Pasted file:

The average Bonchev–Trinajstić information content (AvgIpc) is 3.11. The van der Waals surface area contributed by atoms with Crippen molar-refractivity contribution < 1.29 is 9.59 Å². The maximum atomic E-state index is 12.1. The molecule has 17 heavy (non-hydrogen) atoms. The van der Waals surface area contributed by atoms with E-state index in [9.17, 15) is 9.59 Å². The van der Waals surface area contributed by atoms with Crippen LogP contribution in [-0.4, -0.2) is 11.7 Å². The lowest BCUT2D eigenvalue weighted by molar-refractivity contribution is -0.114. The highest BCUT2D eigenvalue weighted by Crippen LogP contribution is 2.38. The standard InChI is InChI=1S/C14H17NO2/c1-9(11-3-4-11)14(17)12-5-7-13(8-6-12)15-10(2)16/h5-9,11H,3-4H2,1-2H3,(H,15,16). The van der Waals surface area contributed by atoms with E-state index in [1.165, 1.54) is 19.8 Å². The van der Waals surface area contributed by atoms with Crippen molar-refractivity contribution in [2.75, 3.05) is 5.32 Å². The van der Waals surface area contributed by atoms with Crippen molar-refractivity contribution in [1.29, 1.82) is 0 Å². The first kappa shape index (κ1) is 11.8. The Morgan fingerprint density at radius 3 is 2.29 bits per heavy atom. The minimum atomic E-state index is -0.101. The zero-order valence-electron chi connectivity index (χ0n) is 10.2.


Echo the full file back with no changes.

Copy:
The average Bonchev–Trinajstić information content (AvgIpc) is 3.11. The van der Waals surface area contributed by atoms with Crippen molar-refractivity contribution < 1.29 is 9.59 Å². The maximum atomic E-state index is 12.1. The molecule has 17 heavy (non-hydrogen) atoms. The van der Waals surface area contributed by atoms with E-state index in [9.17, 15) is 9.59 Å². The van der Waals surface area contributed by atoms with Crippen LogP contribution in [-0.4, -0.2) is 11.7 Å². The lowest BCUT2D eigenvalue weighted by molar-refractivity contribution is -0.114. The highest BCUT2D eigenvalue weighted by Crippen LogP contribution is 2.38. The standard InChI is InChI=1S/C14H17NO2/c1-9(11-3-4-11)14(17)12-5-7-13(8-6-12)15-10(2)16/h5-9,11H,3-4H2,1-2H3,(H,15,16). The van der Waals surface area contributed by atoms with E-state index in [1.165, 1.54) is 19.8 Å². The van der Waals surface area contributed by atoms with Crippen molar-refractivity contribution in [2.75, 3.05) is 5.32 Å². The van der Waals surface area contributed by atoms with Crippen molar-refractivity contribution in [1.29, 1.82) is 0 Å². The first kappa shape index (κ1) is 11.8. The Morgan fingerprint density at radius 3 is 2.29 bits per heavy atom. The minimum atomic E-state index is -0.101. The zero-order valence-electron chi connectivity index (χ0n) is 10.2.